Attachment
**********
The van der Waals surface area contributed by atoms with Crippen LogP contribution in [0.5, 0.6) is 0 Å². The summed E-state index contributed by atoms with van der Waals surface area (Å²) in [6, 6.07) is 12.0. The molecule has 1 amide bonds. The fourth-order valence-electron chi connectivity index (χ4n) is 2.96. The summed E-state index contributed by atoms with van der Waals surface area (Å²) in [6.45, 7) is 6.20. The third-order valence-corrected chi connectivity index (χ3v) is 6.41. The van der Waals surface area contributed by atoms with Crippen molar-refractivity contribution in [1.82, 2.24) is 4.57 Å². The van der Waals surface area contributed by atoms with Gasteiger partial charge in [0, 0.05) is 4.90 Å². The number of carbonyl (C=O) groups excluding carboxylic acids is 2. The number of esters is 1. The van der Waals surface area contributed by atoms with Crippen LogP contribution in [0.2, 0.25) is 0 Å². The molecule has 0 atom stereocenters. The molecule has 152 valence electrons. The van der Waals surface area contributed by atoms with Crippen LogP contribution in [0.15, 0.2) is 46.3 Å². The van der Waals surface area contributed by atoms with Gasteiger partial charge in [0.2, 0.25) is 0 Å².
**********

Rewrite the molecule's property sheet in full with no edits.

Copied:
The van der Waals surface area contributed by atoms with Crippen LogP contribution in [0.5, 0.6) is 0 Å². The summed E-state index contributed by atoms with van der Waals surface area (Å²) in [6, 6.07) is 12.0. The molecule has 1 amide bonds. The fourth-order valence-electron chi connectivity index (χ4n) is 2.96. The summed E-state index contributed by atoms with van der Waals surface area (Å²) in [6.45, 7) is 6.20. The third-order valence-corrected chi connectivity index (χ3v) is 6.41. The van der Waals surface area contributed by atoms with Crippen molar-refractivity contribution in [1.82, 2.24) is 4.57 Å². The van der Waals surface area contributed by atoms with Gasteiger partial charge in [0, 0.05) is 4.90 Å². The number of carbonyl (C=O) groups excluding carboxylic acids is 2. The number of esters is 1. The van der Waals surface area contributed by atoms with Crippen LogP contribution in [0.2, 0.25) is 0 Å². The molecule has 0 atom stereocenters. The molecule has 152 valence electrons. The van der Waals surface area contributed by atoms with Crippen LogP contribution in [0.15, 0.2) is 46.3 Å². The van der Waals surface area contributed by atoms with Gasteiger partial charge in [0.2, 0.25) is 0 Å².